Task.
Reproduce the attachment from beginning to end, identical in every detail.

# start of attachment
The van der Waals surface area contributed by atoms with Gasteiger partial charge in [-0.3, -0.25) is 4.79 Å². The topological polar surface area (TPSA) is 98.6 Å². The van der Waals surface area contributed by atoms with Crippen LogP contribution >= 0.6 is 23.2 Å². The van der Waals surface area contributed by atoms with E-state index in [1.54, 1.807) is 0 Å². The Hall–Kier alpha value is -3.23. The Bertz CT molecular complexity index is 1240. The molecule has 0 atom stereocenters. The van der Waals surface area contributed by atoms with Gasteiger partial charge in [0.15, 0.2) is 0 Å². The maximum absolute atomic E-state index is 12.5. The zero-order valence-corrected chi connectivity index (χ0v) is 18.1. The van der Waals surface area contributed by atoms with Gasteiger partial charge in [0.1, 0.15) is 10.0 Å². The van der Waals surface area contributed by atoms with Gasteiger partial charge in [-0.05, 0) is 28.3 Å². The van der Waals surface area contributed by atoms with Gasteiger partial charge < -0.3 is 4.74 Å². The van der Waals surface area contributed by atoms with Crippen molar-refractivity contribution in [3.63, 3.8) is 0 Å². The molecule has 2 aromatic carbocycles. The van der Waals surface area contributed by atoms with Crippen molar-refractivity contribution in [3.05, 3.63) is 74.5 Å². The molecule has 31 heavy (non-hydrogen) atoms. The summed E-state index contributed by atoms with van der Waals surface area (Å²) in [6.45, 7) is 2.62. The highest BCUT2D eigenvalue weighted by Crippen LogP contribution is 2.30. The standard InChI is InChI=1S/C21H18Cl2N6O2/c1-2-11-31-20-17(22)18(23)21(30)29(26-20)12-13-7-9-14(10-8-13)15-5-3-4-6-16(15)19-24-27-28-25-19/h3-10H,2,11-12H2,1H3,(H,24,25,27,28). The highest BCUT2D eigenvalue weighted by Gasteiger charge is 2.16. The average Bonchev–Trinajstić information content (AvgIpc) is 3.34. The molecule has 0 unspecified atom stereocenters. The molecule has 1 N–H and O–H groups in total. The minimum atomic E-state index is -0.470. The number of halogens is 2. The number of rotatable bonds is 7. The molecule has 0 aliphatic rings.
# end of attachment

The van der Waals surface area contributed by atoms with Gasteiger partial charge in [-0.3, -0.25) is 4.79 Å². The topological polar surface area (TPSA) is 98.6 Å². The van der Waals surface area contributed by atoms with Crippen LogP contribution >= 0.6 is 23.2 Å². The van der Waals surface area contributed by atoms with E-state index in [1.54, 1.807) is 0 Å². The Hall–Kier alpha value is -3.23. The Bertz CT molecular complexity index is 1240. The molecule has 0 atom stereocenters. The van der Waals surface area contributed by atoms with Gasteiger partial charge in [0.15, 0.2) is 0 Å². The maximum absolute atomic E-state index is 12.5. The zero-order valence-corrected chi connectivity index (χ0v) is 18.1. The van der Waals surface area contributed by atoms with Gasteiger partial charge in [0.1, 0.15) is 10.0 Å². The van der Waals surface area contributed by atoms with Gasteiger partial charge in [-0.05, 0) is 28.3 Å². The van der Waals surface area contributed by atoms with Gasteiger partial charge < -0.3 is 4.74 Å². The van der Waals surface area contributed by atoms with Crippen molar-refractivity contribution in [3.63, 3.8) is 0 Å². The molecule has 2 aromatic carbocycles. The van der Waals surface area contributed by atoms with Crippen molar-refractivity contribution in [3.05, 3.63) is 74.5 Å². The molecule has 31 heavy (non-hydrogen) atoms. The summed E-state index contributed by atoms with van der Waals surface area (Å²) in [6.45, 7) is 2.62. The highest BCUT2D eigenvalue weighted by Crippen LogP contribution is 2.30. The standard InChI is InChI=1S/C21H18Cl2N6O2/c1-2-11-31-20-17(22)18(23)21(30)29(26-20)12-13-7-9-14(10-8-13)15-5-3-4-6-16(15)19-24-27-28-25-19/h3-10H,2,11-12H2,1H3,(H,24,25,27,28). The highest BCUT2D eigenvalue weighted by Gasteiger charge is 2.16. The average Bonchev–Trinajstić information content (AvgIpc) is 3.34. The molecule has 0 unspecified atom stereocenters. The molecule has 1 N–H and O–H groups in total. The minimum atomic E-state index is -0.470. The number of halogens is 2. The number of rotatable bonds is 7. The molecule has 0 aliphatic rings.